North Central College philosophy students taking a class.

What Can You Do With a Degree in Philosophy?

Kim MacGregor

Apr 19, 2023

What Can You Do With a Degree in Philosophy?

Students who are curious about fundamental questions of human existence, morals, values, ethics and knowledge may wonder about getting a philosophy degree — especially if they find initial coursework in the subject tackles some of those questions in challenging and interesting ways.

What may give a student pause are more practical matters related to the fact that undergraduate liberal arts majors like philosophy don’t have a clear, direct career path. For example, at least not in the way, for example, that studying accounting, engineering or physical therapy does.

You may wonder: what is the study of philosophy, and what do philosophers do? Philosophers explore questions about the meaning of justice, the nature of knowledge, and the purpose of human existence. At the same time, they develop excellent writing, speaking, and thinking skills. Those skills, combined with knowledge gained from studying philosophy, allow philosophy graduates to apply their learning to a whole array of fields.

Shaheen Moosa, North Central College associate professor of philosophy, says that students major in philosophy often do so to satisfy their intellectual curiosity. With some planning and consideration, philosophy students can balance satisfying that curiosity while laying the foundation for a future career, whether that includes graduate school or not. Often, students who have earned an undergraduate degree in philosophy from North Central go on to have success in a different discipline—with that work enhanced by the graduate’s philosophical way of thinking.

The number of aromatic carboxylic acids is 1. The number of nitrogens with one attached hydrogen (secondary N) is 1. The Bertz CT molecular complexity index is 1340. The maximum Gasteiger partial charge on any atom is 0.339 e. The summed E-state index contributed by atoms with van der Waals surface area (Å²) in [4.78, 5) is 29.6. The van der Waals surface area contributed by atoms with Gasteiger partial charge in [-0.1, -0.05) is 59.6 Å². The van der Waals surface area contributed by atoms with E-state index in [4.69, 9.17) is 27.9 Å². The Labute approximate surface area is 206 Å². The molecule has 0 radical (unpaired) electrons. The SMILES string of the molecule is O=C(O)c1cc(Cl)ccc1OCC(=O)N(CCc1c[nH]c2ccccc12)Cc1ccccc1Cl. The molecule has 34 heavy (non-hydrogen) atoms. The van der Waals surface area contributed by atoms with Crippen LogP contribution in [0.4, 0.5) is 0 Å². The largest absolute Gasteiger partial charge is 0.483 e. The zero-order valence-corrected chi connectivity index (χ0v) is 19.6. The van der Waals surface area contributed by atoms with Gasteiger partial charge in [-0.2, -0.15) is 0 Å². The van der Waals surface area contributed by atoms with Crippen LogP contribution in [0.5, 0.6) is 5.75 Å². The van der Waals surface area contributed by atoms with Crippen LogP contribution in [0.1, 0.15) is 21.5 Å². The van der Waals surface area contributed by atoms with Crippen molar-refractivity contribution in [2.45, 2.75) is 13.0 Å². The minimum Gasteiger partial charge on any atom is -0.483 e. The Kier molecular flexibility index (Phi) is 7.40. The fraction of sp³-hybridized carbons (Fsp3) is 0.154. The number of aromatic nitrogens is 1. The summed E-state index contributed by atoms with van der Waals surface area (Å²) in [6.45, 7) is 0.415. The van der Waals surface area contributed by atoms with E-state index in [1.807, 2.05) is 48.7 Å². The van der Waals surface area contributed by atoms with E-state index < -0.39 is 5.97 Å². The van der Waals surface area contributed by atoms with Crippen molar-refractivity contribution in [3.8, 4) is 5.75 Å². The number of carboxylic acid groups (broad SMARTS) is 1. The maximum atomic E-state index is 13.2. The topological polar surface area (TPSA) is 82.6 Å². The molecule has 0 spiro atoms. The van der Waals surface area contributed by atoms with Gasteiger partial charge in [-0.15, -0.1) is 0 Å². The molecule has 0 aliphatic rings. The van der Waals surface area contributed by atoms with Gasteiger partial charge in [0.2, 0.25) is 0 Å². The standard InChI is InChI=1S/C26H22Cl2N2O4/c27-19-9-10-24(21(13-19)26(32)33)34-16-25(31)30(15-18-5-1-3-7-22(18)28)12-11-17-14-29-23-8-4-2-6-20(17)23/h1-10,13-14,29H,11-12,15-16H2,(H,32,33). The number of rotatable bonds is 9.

In an article for U.S. News & World Report, associate editor Melanie Pincus writes that philosophy can be the right major for you if you like grappling with complex questions that don’t have clear answers. You may also enjoy examining diverse viewpoints, perhaps even challenging your and others’, beliefs.

According to Pincus, philosophy classes can give you the opportunity to think critically, identify and evaluate arguments, and engage in moral and ethical reasoning—skills that transfer to careers in business, law and medicine or healthcare, to name a few.

Philosophy is a humanities major that can connect to many disciplines. As a result, you may find that philosophy is a good complement to skills or studies in other subjects that may serve your career aspirations more directly — perhaps mathematics, computing or journalism. Toward that end, it can be a manageable choice as a second major, or round out other accreditations such as a philosophy minor.

Another option is to study philosophy as an elective — taking only one or a few philosophy classes to enrich your skills in critical thinking and in-depth analysis, while enabling you to focus on other areas of study. Before you decide, take a philosophy course or two and discuss the option with faculty members.


For World Book Encyclopedia, Joshua J. Mark writes that philosophy is “the study of the most basic and profound matters of human existence.” He notes that the word philosophy comes from the Greek philo (love) and sophia (wisdom).